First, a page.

Instantly Add Punch To Your Images With Soft Light Layers
Instantly Add Punch To Your Images With Soft Light Layers article is by Nick Dautlich, If you would like to write for us, please read here.
If you’ve ever come home from a shoot and been disappointed with the flatness of your raw files, look no further. The soft light blending mode in Photoshop will salvage them quickly. In this article, I’ll show you how to take a zero image to a hero image in no time at all. Read on! to learn how to Instantly Add Punch To Your Images With Soft Light Layers.
Why Do Raw Files Sometimes Look Extra Flat?
Sometimes raw files can look extremely flat and lack contrast even if there was decent light when the image was made. Raw files are inherently flatter than JPGs, but could appear even more lacklustre for reasons such as over-exposure or telephoto lens haze. This is where long distances can suck the vividness out of a shot. Preset camera picture profiles or creative styles will also render various default image appearances. I will invariably use neutral as my default setting. It does capture a flatter image, which is an excellent starting point for editing. But it can look super flat in some circumstances. Whatever the reason for a raw file lacking vitality, using a soft light adjustment layer in Photoshop can instantly introduce contrast and saturation as though the image has been dodged and burned. We also use a couple of Raya Pro filters, instantly adding some extra pop.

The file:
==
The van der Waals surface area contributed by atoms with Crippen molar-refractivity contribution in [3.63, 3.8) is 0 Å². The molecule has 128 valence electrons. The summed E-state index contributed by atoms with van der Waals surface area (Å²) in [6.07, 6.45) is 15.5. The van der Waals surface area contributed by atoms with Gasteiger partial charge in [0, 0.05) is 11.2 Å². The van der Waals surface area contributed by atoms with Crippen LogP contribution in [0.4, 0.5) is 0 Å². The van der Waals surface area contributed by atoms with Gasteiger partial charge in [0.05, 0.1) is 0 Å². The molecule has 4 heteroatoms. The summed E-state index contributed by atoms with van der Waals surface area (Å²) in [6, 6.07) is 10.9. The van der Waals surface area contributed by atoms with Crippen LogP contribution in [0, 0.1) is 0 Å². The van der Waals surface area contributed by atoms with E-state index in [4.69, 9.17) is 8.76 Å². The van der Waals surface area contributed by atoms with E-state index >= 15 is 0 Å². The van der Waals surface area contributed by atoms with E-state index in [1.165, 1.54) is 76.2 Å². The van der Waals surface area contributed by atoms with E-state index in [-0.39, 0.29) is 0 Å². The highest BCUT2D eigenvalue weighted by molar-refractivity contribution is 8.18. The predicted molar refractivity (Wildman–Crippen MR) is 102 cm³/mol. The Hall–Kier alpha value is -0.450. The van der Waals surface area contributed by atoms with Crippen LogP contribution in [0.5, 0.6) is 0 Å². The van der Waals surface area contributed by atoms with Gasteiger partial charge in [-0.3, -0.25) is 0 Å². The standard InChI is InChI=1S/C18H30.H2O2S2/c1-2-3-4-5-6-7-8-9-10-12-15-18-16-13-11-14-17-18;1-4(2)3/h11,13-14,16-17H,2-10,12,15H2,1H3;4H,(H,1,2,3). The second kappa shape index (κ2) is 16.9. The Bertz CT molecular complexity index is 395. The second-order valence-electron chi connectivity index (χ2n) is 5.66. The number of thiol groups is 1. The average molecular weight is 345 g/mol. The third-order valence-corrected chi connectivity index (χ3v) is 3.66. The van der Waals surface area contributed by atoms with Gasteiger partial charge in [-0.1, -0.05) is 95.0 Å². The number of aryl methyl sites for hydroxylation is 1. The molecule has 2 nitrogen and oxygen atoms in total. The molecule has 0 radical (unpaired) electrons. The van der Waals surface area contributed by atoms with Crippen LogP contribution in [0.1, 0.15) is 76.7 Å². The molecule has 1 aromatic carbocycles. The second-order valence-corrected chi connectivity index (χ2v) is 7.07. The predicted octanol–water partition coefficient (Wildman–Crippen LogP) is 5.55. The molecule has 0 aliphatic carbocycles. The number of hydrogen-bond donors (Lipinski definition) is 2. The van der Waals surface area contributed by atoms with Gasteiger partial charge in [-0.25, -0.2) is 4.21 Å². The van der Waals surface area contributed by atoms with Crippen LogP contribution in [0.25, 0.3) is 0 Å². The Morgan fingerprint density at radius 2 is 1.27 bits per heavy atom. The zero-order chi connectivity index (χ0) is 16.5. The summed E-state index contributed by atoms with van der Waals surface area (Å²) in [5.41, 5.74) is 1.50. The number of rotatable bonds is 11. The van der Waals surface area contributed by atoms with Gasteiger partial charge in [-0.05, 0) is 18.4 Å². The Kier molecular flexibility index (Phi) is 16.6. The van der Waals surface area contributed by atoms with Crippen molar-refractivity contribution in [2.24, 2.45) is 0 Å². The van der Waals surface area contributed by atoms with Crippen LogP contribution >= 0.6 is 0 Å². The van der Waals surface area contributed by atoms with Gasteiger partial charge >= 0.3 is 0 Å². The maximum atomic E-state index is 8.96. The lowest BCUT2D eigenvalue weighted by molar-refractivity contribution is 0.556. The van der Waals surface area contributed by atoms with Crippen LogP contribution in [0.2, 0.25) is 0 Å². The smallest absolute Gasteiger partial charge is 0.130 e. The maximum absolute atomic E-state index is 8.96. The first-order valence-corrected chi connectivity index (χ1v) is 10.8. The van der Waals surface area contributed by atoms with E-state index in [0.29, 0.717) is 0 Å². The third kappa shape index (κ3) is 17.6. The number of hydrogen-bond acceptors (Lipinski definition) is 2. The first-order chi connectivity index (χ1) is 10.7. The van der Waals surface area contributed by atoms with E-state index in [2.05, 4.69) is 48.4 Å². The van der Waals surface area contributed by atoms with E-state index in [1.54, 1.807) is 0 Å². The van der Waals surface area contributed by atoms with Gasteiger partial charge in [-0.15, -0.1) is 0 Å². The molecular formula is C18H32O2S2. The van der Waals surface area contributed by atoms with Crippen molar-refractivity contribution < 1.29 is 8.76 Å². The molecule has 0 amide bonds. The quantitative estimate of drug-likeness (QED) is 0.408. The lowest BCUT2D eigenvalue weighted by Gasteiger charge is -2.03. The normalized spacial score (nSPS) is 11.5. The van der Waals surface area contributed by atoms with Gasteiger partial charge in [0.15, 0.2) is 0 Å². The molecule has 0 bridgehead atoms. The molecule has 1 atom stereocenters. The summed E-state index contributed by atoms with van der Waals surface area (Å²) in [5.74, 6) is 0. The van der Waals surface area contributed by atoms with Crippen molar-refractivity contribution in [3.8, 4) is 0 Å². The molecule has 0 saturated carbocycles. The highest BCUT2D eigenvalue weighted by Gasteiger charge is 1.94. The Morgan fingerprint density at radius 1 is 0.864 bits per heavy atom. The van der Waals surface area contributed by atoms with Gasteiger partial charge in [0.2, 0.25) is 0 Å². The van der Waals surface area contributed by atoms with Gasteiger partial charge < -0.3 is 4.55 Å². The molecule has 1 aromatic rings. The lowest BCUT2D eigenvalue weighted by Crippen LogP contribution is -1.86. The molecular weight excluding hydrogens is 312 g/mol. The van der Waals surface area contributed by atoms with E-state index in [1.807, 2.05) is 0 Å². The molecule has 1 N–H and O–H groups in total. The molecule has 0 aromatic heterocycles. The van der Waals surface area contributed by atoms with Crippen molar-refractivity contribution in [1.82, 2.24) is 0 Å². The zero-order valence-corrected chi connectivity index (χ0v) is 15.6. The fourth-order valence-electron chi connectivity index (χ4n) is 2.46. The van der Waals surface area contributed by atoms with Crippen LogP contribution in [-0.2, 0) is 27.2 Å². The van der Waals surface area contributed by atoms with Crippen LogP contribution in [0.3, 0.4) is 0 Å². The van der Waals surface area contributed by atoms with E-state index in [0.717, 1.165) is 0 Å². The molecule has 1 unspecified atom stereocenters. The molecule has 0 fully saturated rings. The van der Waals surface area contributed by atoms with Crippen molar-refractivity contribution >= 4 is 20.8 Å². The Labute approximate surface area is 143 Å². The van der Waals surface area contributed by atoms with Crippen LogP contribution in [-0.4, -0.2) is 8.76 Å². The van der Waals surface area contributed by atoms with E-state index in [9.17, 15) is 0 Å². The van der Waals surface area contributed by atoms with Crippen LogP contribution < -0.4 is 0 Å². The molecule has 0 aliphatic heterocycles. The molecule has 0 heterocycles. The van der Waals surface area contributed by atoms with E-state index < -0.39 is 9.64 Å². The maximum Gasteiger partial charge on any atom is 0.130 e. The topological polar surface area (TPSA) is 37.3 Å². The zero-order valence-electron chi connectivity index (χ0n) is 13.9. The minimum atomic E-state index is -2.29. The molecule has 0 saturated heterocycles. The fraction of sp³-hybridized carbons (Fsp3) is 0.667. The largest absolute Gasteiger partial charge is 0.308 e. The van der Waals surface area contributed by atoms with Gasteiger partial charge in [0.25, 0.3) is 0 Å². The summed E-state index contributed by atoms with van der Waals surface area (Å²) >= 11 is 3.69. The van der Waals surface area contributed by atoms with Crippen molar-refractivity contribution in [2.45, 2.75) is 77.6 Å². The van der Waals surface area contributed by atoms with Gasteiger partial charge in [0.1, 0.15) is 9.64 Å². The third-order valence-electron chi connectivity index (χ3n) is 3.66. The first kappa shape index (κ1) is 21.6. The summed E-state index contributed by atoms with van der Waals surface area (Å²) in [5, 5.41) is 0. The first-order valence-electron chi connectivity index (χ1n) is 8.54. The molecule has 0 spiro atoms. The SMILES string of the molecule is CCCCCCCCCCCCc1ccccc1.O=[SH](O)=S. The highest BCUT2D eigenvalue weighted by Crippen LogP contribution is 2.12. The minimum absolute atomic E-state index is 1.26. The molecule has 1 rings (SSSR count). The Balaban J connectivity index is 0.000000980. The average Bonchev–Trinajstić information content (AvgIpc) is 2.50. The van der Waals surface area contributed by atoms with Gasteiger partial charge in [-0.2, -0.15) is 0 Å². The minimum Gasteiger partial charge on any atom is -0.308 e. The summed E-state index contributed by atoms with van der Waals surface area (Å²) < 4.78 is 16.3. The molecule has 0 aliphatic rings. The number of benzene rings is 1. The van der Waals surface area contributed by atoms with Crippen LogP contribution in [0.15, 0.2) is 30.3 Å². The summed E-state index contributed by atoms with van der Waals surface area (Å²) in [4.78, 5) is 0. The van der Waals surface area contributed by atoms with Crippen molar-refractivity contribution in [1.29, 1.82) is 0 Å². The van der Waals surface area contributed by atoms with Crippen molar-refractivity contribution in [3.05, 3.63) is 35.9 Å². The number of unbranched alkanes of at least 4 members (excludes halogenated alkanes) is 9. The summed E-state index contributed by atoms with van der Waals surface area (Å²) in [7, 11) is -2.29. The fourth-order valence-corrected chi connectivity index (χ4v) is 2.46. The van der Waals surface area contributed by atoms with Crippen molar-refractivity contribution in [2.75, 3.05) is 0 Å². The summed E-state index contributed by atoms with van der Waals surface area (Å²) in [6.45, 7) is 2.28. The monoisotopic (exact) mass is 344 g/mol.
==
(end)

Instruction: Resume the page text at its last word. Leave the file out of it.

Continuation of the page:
What Does Soft Light Blending Mode Do?
This quote is from Adobe themselves: ‘Soft Light darkens or lightens the colours, depending on the blend colour. The effect is similar to shining a diffused spotlight on the image. If the blend colour (light source) is lighter than 50% grey, the image is lightened as if it were dodged. If the blend colour is darker than 50% grey, the image is darkened as if it were burned in. Painting with pure black or white produces a distinctly darker or lighter area, but does not result in pure black or white.’